My iPad was on the music stand.  As I walked on stage, I placed it on the stand, sharing with the audience, "How they asked someone with chemobrain to give a talk is beyond me, thus, the iPad -- just in case....."

I would be remiss if I didn't offer tremendous thanks to Health Republic of NY who sponsored the NYC leg of the tour.  YES, my health insurance company.  They invited me to speak on their behalf, to tell my story and I certainly hope I met their expectations.

Thanks, too, to AARP NY for sending this into the twitterverse with the accompanying photo!!

And to Beth Finkel, AARP NY State Director for sharing the last part of the show.  The musicians are world class.  Samite is from Uganda.  To say he is a humanitarian barely scratches the surface.  You simply must go to his website if you are not familiar with his work.

And mostly, thanks to all of you, for reading, for sharing, for connecting.  If not for each and every one of you, none of this would have happened.  Without the connections here, there is no second wind.  I am deeply humbled and so grateful for the gifts you have bestowed upon me.  


It's never too late to become who you might have been.

George Eliot, a British author is credited with that quote.

When my daughter was in her teens, she would frequently suggest, "It's never too late, mom," in response to any remark I might make about doing just about anything.  We had a habit of doing this dance.  One of us exasperated (Her), the other, eye rolling (Me).  I recall on more than one occasion explaining to her that there IS a point in life when these great inspirational quotes no longer apply.  That it is too late to switch paths, change course.  Only in the movies, does someone hop off a tour bus and decide to start a new life under the Tuscan Sun.

She was young and idealistic and I was seasoned and jaded.  And realistic-or so I thought.

In the spring of 2006, a curve ball was thrown my way.  This is just a teeny snippet of what happened in the span of 15 months.  My routine mammography returned suspicious findings.  Three biopsies and almost four months later, I was told I had invasive breast cancer.  Several surgeries, procedures and eight rounds of chemotherapy followed.  Midway through my own treatment, my dad, a healthy 70 year old, was diagnosed with an early stage lung cancer.  For a while we were on parallel treatment paths, I can think of better paths to share than cancer.  Complications from treatment would cause his untimely death less than a year after my own cancer diagnosis.  As if the times weren’t rough enough, three weeks after my dad’s death, my mom was diagnosed with breast cancer for the second time, 20 years after her first bout with the disease.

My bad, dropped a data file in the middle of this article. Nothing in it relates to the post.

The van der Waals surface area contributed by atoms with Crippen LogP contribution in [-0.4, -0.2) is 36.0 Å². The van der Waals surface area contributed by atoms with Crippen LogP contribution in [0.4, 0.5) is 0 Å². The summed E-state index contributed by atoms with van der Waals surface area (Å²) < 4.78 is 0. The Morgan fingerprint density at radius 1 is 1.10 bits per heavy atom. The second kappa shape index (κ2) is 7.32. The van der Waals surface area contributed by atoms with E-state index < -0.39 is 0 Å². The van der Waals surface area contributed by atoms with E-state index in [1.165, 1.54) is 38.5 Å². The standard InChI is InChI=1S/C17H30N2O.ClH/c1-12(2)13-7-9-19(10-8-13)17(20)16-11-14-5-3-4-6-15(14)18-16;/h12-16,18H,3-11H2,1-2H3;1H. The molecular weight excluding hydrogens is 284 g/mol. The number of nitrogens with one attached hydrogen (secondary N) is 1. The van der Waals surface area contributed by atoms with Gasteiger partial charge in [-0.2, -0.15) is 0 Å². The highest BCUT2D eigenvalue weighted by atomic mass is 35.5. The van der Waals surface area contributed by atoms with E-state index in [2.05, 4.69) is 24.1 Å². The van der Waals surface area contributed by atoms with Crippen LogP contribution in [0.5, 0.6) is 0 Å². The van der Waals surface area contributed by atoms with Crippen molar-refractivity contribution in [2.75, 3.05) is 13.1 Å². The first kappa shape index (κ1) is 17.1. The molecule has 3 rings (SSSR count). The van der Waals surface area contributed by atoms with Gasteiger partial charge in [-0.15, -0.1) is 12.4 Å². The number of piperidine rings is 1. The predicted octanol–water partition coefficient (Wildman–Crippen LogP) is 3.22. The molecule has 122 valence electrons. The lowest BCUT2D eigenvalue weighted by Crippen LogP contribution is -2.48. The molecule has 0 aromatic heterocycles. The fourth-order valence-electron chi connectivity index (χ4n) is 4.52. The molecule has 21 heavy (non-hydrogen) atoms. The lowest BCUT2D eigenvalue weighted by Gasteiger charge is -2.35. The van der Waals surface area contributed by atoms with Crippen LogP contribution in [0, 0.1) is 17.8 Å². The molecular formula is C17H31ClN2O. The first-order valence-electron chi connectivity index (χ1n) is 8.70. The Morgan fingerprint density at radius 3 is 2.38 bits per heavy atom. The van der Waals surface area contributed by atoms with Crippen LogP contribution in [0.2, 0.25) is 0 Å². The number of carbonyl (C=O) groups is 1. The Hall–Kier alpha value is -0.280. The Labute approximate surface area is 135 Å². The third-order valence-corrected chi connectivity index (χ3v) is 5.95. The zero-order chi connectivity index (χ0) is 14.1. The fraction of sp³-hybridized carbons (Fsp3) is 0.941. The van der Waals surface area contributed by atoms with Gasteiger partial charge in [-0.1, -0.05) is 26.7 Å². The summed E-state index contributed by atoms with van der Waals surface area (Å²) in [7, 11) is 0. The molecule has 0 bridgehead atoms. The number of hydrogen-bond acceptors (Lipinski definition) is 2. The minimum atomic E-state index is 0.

To say that I was frenzied, doesn’t even begin to describe how I felt.  I experienced the full gamut of emotions.  Fear, anger, denial, sadness.  It was messy time but slowly things began to get back to normal.  I settled back into work: managing two commercial construction companies and doing all of the accounting for each.  As the weeks turned into months and the months extended beyond a year, I noticed I was struggling to keep all of the balls in the air.  I blamed it on the work load, I blamed it on the constant interruptions, I blamed it on being pulling in too many directions by too many people, I blamed it on everything I could think of until I finally came to the realization, maybe, it’s YOU.

I had a neuropsychological evaluation done by a doctor who understands the nuances associated with chemotherapy induced cognitive impairment.  Chemobrain.  After a series of tests than spanned more than three hours, I felt like my brain was dripping out of my ears. The doctor shared some preliminary findings.  She told me she identified areas of difficulty.  Quote:  “Your problems are primarily around numbers so it’s not really a big deal.”  She looked down at her notes, saw the word “accounting” which prompted her to say, “Well, I guess in your case, this could be a problem.”  Ummm, yeah.  Little bit.